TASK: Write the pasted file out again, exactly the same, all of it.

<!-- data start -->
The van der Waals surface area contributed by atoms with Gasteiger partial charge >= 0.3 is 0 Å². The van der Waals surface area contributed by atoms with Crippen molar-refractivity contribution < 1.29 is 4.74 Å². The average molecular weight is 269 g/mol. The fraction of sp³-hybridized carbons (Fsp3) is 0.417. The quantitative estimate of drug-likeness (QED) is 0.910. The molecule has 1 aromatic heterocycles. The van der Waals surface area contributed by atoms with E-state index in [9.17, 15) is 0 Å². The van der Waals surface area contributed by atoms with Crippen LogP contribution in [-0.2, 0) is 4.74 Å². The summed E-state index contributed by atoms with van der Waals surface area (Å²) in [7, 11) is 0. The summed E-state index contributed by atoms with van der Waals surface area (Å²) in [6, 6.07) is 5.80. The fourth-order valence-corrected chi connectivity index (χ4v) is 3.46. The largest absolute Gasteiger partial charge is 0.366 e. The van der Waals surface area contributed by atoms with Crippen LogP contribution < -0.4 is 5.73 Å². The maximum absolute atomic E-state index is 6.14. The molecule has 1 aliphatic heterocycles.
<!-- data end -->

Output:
The van der Waals surface area contributed by atoms with Gasteiger partial charge >= 0.3 is 0 Å². The van der Waals surface area contributed by atoms with Crippen molar-refractivity contribution < 1.29 is 4.74 Å². The average molecular weight is 269 g/mol. The fraction of sp³-hybridized carbons (Fsp3) is 0.417. The quantitative estimate of drug-likeness (QED) is 0.910. The molecule has 1 aromatic heterocycles. The van der Waals surface area contributed by atoms with E-state index in [9.17, 15) is 0 Å². The van der Waals surface area contributed by atoms with Crippen LogP contribution in [-0.2, 0) is 4.74 Å². The summed E-state index contributed by atoms with van der Waals surface area (Å²) in [7, 11) is 0. The summed E-state index contributed by atoms with van der Waals surface area (Å²) in [6, 6.07) is 5.80. The fourth-order valence-corrected chi connectivity index (χ4v) is 3.46. The largest absolute Gasteiger partial charge is 0.366 e. The van der Waals surface area contributed by atoms with Crippen LogP contribution < -0.4 is 5.73 Å². The maximum absolute atomic E-state index is 6.14. The molecule has 1 aliphatic heterocycles.